Samejima, F. (1977). A use of the information function in tailored testing. Applied Psychological Measurement, 1(2), 233–247. CrossRef
Hambleton, R. K., & Swaminathan, H. (1985). Item response theory: Principles and applications. Boston: Kluwer Academic Publishers. CrossRef
Chen, W.-H., & Thissen, D. (1997). Local dependence indexes for item pairs using item response theory. Journal of Educational and Behavioral Statistics, 22(3), 265–289. CrossRef
Yau, D. T., Wong, M. C., Lam, K., & McGrath, C. (2015). Evaluation of psychometric properties and differential item functioning of 8-item Child Perceptions Questionnaires using item response theory. BMC Public Health, 15, 1–10. CrossRef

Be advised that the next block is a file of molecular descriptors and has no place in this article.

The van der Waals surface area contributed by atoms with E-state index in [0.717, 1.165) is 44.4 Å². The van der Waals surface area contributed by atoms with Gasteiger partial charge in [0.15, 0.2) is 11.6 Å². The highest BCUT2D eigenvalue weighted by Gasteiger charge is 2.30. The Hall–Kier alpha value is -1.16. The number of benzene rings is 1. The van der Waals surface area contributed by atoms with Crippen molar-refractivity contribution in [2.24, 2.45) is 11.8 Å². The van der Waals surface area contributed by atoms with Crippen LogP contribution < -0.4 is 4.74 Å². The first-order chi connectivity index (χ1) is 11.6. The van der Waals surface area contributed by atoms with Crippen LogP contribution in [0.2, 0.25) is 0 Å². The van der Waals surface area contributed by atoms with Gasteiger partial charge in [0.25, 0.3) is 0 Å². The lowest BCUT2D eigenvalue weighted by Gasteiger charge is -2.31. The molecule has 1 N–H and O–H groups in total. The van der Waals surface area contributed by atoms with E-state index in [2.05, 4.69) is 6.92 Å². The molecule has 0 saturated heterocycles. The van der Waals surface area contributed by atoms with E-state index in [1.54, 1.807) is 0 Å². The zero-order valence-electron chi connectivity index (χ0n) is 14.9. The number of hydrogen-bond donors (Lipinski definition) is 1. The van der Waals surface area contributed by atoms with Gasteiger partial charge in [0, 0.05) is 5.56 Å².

Hospers, J. M. B., Smits, N., Smits, C., Stam, M., Terwee, C. B., & Kramer, S. E. (2016). Reevaluation of the Amsterdam inventory for auditory disability and handicap using item response theory. Journal of Speech, Language, and Hearing Research, 59, 373–383. CrossRef
Kang, T., & Chen, T. T. (2008). Performance of the generalized S-X 2 item fit index for polytomous IRT models. Journal of Educational Measurement, 45(4), 391–406. CrossRef
Lord, F. (1980). Applications of item response theory to practical testing problems. Hillsdale, NJ: Erlbaum.
Kopf, J., Zeileis, A., & Strobl, C. (2015). Anchor selection strategies for DIF analysis: Review, assessment, and new approaches. Educational and Psychological Measurement, 75(1), 22–56. CrossRef
Chalmers, R., Counsell, A., & Flora, D. (2016). It might not make a big DIF: Improved differential test functioning statistics that account for sampling variability. Educational and Psychological Measurement, 76(1), 114–140. CrossRef